Miami Herald: Florida Renters Vulnerable to Eviction With Little Notice
A growing number of renters in South Florida report they have endured great expense and frustration as a result of receiving little-to-no notice that they must vacate their rental after it’s been resold through foreclosure. The Miami Herald recently reported families have been uprooted multiple times, some given no more than 24 hours notice that they must vacate.
Miami foreclosure defense lawyer Bruce Jacobs, as an authority on real estate litigation and landlord-tenant law in South Florida, was asked to weigh in.
The best thing tenants can do, Jacobs said, is to become educated about their own situation, become involved in the legal process and have contingency plans.
“Rather than just putting your heads in the sand and waiting for the sheriff to show up – that’s the worst situation to be in,” Jacobs said.
It’s one in which many South Florida renters find themselves in the wake of the housing bubble burst and recovery. The good news is Florida’s foreclosure rate has fallen by 50 percent in the last year. But that’s still double the national average. In fact, it’s estimated that 1 in 87 homes in this region was in foreclosure in the first quarter of 2015. Miami-Dade, Palm Beach and Broward counties have some of the highest rates, with an average of 16 percent of all mortgages currently underwater. That means those homeowners owe more on their loans than the home is worth.
When the housing market bottomed, many people lost their homes to foreclosure in Miami. Some have held on, but it’s often just a matter of time. If a rental property is in foreclosure, it can still be rented in the meantime. There is no requirement that landlords inform tenants whether the home is in foreclosure, though such filing and records are public.
But the bigger issue is when these properties complete the foreclosure process and the new buyer stepped in – be it the bank, an investment company or individuals – they started demanding tenants leave immediately.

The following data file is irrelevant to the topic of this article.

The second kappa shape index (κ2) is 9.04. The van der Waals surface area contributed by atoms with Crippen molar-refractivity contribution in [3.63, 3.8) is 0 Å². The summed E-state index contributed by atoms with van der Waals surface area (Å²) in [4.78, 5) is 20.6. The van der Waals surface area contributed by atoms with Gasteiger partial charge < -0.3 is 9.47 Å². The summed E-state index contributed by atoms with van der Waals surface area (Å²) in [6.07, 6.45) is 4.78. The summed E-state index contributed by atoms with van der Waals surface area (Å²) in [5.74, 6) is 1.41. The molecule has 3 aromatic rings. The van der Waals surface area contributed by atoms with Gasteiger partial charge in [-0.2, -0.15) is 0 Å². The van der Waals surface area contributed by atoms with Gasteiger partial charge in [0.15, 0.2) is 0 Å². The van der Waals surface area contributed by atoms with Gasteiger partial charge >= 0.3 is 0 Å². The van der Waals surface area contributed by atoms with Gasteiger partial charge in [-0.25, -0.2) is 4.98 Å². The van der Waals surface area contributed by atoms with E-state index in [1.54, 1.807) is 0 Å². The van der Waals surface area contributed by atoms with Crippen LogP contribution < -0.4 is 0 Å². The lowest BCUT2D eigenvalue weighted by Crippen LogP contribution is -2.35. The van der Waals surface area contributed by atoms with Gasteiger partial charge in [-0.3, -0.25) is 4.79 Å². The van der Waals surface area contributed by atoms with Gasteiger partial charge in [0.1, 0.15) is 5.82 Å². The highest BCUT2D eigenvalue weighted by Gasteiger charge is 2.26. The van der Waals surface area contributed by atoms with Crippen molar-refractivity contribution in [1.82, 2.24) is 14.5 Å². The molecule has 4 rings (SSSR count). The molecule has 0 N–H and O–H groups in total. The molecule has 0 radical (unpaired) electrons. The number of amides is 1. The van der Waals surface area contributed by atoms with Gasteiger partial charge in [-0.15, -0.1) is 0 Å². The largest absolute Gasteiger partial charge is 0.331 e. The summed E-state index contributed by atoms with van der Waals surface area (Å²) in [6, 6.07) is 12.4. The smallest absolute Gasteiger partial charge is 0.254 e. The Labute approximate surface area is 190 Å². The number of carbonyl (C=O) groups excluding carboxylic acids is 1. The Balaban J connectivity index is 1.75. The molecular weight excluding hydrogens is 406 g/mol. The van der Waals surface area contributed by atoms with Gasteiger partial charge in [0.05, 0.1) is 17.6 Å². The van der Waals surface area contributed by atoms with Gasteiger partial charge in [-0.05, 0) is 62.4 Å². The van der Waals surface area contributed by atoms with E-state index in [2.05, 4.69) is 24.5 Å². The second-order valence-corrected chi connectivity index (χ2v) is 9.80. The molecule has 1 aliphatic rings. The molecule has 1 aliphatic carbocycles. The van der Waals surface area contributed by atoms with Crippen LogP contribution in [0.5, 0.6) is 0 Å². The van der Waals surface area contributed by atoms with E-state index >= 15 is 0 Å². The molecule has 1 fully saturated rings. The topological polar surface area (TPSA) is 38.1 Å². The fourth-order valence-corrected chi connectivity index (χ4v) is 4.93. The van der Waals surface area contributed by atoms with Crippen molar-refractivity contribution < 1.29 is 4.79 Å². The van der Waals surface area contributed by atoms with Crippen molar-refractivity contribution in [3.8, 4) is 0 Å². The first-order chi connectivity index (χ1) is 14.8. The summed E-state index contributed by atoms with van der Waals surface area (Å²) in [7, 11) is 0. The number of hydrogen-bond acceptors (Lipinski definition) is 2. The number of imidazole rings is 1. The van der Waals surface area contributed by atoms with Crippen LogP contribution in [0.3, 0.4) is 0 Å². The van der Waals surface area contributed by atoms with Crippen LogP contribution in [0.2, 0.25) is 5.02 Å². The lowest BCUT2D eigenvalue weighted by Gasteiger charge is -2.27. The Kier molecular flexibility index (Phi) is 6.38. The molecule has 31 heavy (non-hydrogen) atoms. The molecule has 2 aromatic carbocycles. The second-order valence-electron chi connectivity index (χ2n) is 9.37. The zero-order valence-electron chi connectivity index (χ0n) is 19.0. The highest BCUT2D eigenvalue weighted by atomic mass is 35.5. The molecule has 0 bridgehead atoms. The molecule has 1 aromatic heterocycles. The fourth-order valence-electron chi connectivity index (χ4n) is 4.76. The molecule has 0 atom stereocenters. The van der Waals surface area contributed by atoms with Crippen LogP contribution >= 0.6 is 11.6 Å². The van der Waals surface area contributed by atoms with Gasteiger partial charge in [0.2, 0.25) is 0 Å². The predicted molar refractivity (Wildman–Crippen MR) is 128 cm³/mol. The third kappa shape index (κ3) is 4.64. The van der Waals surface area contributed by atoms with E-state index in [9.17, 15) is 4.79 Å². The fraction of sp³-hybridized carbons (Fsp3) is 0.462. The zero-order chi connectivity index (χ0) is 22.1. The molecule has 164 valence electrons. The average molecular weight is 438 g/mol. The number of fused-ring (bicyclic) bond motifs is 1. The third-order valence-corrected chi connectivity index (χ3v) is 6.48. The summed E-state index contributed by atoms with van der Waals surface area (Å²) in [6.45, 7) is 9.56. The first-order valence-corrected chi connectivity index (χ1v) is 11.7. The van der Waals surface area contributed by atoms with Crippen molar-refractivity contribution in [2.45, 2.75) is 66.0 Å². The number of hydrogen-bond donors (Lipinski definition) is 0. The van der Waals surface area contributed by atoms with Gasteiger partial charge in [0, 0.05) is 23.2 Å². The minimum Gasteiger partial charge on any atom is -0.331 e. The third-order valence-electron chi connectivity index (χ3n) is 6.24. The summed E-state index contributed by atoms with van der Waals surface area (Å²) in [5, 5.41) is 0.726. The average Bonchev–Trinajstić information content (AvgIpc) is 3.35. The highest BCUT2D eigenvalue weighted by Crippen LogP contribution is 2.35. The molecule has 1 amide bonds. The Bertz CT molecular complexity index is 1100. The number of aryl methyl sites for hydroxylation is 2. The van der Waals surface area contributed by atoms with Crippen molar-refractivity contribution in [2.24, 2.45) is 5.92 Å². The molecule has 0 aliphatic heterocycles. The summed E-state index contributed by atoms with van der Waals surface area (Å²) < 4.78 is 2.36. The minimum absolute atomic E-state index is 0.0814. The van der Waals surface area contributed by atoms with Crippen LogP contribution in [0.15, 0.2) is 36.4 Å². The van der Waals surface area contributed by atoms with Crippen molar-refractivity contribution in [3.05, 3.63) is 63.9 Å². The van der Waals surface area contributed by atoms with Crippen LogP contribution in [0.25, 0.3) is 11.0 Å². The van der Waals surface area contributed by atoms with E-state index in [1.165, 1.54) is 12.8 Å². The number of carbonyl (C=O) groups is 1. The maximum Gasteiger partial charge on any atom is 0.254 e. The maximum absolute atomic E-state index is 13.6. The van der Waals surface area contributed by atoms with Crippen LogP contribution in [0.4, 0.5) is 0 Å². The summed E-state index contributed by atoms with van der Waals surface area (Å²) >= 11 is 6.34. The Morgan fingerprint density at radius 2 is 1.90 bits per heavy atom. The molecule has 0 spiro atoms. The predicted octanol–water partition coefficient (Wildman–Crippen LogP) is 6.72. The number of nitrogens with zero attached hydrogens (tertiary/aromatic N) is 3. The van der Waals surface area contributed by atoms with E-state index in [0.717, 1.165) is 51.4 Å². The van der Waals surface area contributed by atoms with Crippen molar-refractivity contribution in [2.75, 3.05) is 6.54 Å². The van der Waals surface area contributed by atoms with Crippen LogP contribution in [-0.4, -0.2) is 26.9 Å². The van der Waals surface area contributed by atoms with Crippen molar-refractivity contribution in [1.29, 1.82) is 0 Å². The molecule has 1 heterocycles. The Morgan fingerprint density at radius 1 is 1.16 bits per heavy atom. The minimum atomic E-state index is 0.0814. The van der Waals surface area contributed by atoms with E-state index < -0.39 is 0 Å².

The federal government sought a temporary solution to this problem. Thus was born the Protecting Tenants and Foreclosure Act. The law was passed six years ago, and it granted renters the right to remain in their homes either until the lease expired or, at the very least, 90 days. But again, this solution was temporary. It officially expired in December of last year.
When that happened, renters still residing in newly-foreclosed homes had virtually no rights.
In stepped the Florida Legislature with a law that went into effect in June 2015. That law was meant as something of a compromise. It required renters be given at least 30 days notice before being forced to vacate. Not as good as the 90-day minimum, but far better than the “immediate” ultimatum many were getting. Backers of the original bill had wanted to require at least 90 days, but the banking lobby – powerful in South Florida and elsewhere – managed to convince some lawmakers to fight for a limited time window.
For many, moving is not only time-consuming and stressful, but expensive. One renter interviewed recalled that he and his wife shelled out almost $6,000 in costs for storage, moving fees, legal expenses and in lost vacation time. Because the demand came in the middle of the school year and they wanted to keep their first-grader enrolled in the same classes, they were left with limited options and forced to rent another place that cost nearly $700 more a month.
If you are a Miami renter unsure of your rights or a homeowner facing foreclosure, our experienced legal team can help.
If you’re battling debt collection in Miami or the surrounding areas contact Jacobs Legal for a confidential appointment to discuss your rights. Call 305-358-7991. Also, don’t miss Miami Foreclosure Attorney Bruce Jacobs on 880AM/the Biz, every Wednesday at 5 p.m. on “Debt Warriors with Bruce Jacobs and Court Keeley,” discussing foreclosure topics that matter to YOU.